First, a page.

In Deng v. Canada (MCI), Justice Pentney explored the Applicant’s Humanitarian and Compassionate (H&C) application decision. The Applicant was a citizen of Jamaica who came to Canada originally in 2007, travelling back and forth between the two countries since then. Her husband lived in Jamaica, and they had three Canadian born children together. As their twins were born prematurely, one twin required ongoing medical care. The Applicant had submitted an H&C application which was refused. On judicial review, the determinative issue was whether the Officer’s analysis of the best interests of the child (BIOC) factors was reasonable. In Justice Pentney’s view, the Officer’s failure to mention evidence regarding medical care, or to grapple with the evidence that one of the twins needed ongoing care, rendered the decision unreasonable for three reasons. First, the Officer’s statement that “submissions were not provided to indicate that the children are currently receiving ongoing treatment” was incorrect and failed to show that the Officer was alive, alert, and sensitive to the children’s interests. Second, it was not possible to understand how the findings regarding ongoing treatment influenced the Officer’s overall BIOC assessment. Third, the BIOC factor was the primary consideration in this case, with the twin’s needs at the core of the matter. Justice Aylen was persuaded that the Officer’s unreasonable finding regarding the twin’s ongoing medical needs was sufficiently serious and central to render the decision unreasonable. The Application for leave was allowed.
Saez v. Canada (MPSEP) 2023 CanLII 106207
In Saez v. Canada (MPSEP), Justice Sadrehashemi assessed the Applicant’s two applications for leave: the first regarding a writ of mandamus for the further processing of his Ministerial Relief (MR) application under s.42.1(1) of IRPA, and the second challenging the denial of the deferral request. The Applicant was scheduled to be removed to Venezuela. The Applicant brought forward a motion asking that his removal be stayed until a determination is made on either of the above applications.
The Applicant originally arrived in Canada with his family in 2015 and made a refugee claim. While his family’s claim was granted, the Applicant’s was refused on the basis of his police work with the National Directorate of Intelligence and Prevention services (s.34(1)(f) of IRPA). In 2018, the Applicant applied for Ministerial Relief from inadmissibility under s. 42(1) of IRPA, which had not begun processing to date. Due to his inadmissibility, the Applicant was also not able to benefit from the Administrative Deferral of Removal (ADR) in place for Venezuela.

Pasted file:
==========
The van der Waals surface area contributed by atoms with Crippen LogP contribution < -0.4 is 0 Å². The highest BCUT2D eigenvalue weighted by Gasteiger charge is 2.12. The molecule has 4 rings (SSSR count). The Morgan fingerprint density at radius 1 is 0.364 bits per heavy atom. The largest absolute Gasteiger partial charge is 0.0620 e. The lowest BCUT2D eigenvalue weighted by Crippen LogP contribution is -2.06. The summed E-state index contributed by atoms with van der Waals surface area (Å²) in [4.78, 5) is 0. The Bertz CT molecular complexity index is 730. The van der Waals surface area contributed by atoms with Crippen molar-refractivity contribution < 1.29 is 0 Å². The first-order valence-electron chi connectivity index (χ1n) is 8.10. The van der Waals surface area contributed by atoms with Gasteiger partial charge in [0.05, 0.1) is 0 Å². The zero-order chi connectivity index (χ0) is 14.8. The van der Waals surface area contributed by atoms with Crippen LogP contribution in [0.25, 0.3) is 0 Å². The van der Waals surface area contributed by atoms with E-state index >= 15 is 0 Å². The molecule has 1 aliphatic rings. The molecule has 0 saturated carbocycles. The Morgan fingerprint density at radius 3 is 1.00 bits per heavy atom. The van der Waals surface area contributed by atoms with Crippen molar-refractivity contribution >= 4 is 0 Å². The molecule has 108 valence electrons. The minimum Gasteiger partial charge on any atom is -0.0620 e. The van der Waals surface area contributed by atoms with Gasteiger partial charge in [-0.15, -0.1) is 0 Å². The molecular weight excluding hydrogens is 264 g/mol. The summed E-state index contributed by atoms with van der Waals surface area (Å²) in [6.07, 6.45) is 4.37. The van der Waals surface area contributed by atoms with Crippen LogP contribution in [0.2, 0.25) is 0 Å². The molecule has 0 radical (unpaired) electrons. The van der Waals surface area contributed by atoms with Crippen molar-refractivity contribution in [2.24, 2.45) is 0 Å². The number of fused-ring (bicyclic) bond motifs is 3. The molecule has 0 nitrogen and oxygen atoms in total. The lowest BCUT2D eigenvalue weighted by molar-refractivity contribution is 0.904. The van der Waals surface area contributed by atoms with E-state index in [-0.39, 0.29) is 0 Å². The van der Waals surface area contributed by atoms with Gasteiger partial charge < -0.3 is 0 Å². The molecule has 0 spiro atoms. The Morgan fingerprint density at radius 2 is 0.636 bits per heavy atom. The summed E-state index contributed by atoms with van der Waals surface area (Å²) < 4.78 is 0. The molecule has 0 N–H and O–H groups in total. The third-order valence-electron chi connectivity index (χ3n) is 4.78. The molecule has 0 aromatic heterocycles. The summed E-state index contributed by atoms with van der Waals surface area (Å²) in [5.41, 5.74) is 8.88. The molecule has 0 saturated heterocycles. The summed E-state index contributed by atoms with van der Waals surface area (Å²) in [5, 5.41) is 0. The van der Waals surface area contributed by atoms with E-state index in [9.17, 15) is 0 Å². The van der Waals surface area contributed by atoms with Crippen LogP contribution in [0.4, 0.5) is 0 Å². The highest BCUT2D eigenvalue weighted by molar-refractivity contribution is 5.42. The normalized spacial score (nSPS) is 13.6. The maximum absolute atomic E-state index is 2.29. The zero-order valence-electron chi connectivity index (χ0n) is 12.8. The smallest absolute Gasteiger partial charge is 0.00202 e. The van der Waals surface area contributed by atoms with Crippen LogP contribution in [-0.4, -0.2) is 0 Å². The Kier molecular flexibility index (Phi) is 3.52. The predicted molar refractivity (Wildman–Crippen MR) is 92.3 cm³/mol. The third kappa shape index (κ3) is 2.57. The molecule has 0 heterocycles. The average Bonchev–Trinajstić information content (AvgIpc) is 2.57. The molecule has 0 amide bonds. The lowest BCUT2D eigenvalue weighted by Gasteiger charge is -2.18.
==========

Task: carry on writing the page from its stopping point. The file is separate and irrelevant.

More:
Justice Sadrehashemi was satisfied that the Applicant had established a serious issue with the Ministerial Relief application. There have been a number of cases wherein the Federal Court agreed that a five-year processing delay was unreasonable. Justice Sadrehashemi was also satisfied that the Applicant had established irreparable harm. In this case, a positive decision on the Ministerial Relief application could potentially halt the removal based on the ADR in place for Venezuela. It was Justice Sadrehashemi’ s understanding of s.230(1) of IRPR that the Minister may impose an ADR “if the circumstances in that country or place pose a generalized risk to the entire civilian population as a result of a) an armed conflict within the country or place; b) an environmental disaster resulting in a substantial temporary disruption of living conditions; or c) any situation that is temporary and generalized.” The Applicant had also provided country condition evidence regarding the socio-economic crisis in Venezuela, difficulty of livelihood, as well as the challenges in communicating internationally by phone and internet. Justice Sadrehashemi found this combination of factors resulted in irreparable harm.
Lastly, even though the Applicant was found inadmissible on security grounds, and there was a strong obligation to remove such individuals from Canada, Justice Sadrehashemi found that there had been no criminality or safety concerns related to the Applicant’s presence in Canada over the past eight years. Given the strength of the issues relating to the mandamus application, and the combination of factors amounting to irreparable harm, the balance of convenience favored staying the Applicant’s removal until the underlying application for leave relating to the Ministerial Relief application was determined.